We’re right at the center of this change, adopting more data-driven technologies from machine learning to enhance how quickly we can respond to our customers’ needs, to cloud technologies that improve the speed of our APIs, and subsequently our update delivery times. We’ve even started investing in NDS.Live, a distributed map data system to improve online map-based services such as ADAS and Intelligent Speed Adaptation (ISA).

These are just some examples of how we’re evolving. PU NDS is working hard, testing new technologies and developing exciting architectures to create maps that have a real impact on the lives of their users. This puts our Java engineers on the frontline of critical change. In order to succeed, we don’t just need the best solutions; we need a collaborative team that can find those solutions together. Like the Goonies, but techies.



Working together as an NDS team

As an engineer, you’ll know that no two days are the same. We’ve got experience with Java, Python, APIs, etc. But each use-case is unique – every customer wants a specific tweak to the map that suits their purpose. That’s why teams in PU NDS work closely together to get the job done, while collaborating with other product units throughout TomTom.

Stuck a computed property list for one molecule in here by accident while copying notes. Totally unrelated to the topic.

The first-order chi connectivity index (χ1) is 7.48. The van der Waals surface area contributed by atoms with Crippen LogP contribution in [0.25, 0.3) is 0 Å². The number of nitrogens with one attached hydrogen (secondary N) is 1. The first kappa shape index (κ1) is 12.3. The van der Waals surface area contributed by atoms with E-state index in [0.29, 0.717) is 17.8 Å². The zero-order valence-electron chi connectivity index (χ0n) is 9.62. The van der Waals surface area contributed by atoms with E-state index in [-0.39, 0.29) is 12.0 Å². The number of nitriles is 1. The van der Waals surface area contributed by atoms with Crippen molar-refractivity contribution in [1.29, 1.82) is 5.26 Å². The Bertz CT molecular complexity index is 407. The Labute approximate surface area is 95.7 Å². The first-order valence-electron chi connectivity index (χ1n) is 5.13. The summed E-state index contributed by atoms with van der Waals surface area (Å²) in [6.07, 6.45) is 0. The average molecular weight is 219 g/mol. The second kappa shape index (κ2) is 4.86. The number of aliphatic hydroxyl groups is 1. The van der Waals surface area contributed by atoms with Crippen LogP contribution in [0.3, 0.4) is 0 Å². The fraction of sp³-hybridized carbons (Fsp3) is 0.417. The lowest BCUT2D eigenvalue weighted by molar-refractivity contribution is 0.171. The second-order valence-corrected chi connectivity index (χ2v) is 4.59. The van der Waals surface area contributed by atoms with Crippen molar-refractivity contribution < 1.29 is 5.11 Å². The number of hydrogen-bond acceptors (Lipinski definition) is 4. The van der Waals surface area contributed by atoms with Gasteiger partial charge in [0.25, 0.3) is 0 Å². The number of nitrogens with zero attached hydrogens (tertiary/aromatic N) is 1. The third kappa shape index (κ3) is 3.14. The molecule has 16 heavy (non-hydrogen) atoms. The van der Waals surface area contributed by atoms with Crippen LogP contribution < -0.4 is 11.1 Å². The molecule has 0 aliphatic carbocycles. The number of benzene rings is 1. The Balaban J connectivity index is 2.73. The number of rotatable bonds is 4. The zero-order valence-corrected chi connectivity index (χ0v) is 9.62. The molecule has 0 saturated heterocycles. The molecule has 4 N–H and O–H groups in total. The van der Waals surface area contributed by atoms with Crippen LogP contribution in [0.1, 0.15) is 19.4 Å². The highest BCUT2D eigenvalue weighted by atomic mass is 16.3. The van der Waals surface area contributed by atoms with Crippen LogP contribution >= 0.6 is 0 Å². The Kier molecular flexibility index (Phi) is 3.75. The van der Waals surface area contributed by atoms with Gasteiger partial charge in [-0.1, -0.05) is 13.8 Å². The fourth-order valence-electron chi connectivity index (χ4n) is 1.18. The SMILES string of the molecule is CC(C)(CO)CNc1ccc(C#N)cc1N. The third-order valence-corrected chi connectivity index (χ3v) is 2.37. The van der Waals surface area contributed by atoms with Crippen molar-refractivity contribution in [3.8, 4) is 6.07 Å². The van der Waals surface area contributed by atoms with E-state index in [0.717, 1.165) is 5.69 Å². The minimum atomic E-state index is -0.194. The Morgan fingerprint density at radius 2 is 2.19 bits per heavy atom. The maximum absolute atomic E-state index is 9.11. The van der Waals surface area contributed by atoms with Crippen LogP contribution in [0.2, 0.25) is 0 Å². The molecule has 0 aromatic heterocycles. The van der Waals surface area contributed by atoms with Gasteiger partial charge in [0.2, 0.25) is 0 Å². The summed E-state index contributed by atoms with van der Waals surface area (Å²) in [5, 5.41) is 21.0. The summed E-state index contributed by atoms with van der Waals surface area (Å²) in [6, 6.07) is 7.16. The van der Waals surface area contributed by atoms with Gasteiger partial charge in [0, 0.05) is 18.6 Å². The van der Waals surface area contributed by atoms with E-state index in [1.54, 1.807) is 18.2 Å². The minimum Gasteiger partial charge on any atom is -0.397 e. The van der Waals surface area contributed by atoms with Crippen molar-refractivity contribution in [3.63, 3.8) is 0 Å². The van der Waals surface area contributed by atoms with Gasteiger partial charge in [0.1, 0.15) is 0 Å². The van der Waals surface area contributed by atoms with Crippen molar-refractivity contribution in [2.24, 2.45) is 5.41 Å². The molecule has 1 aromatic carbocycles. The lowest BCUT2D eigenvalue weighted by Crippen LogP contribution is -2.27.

Consider a recent project involving our APIs. Online navigation’s potential is huge, particularly in relation to PU NDS – it offers the smoothest experience for our users, whether they’re in a car, on their phone, or using another device. But online navigation demands near-instant updates. So, PU NDS teamed up with PU CPP, PU Maps and PU NAV, using cloud technologies to improve map update times, making sure they fit in with the Navigation Data Standard.

The key takeaway here is that PU NDS is built on the idea of collaboration with our customers. But our projects also require real teamwork within TomTom as well. Each engineer has a unique skillset that makes the difference. As a Java engineer, you might hold the solution that someone else didn’t consider. Or you could be stuck and need some help in finalizing a sprint. Either way, the problem is shared as everyone is working towards the same goal.

If that’s a challenge that you’re interested in tackling, then perhaps PU NDS is the unit for you.



Joining NDS as a Java engineer

Engineering is exciting because it puts us in touch with the next big thing. We write the code which translates into a technology that’ll help move the world forward. Within PU NDS, you'd be doing that as part of a diverse, ambitious team.

You’ll have the freedom to pitch new ideas that’ll help us standardize, innovate and develop as a location technology company. Java isn’t the end of your contribution – you’ll be actively adding to a process which will lead to the automated systems, mobile applications and interconnected devices that are shaping how we see and navigate the world.

So, use your voice and share your ambitions with us. Apply for a position and take a step into the driver’s seat, as we use our map data to accelerate the automotive industry into its next stages.
Apply for a PU NDS position and we'll get in touch!

We're looking for Java engineers to join our NDS team, to bring the most innovative solutions to tackle global issues.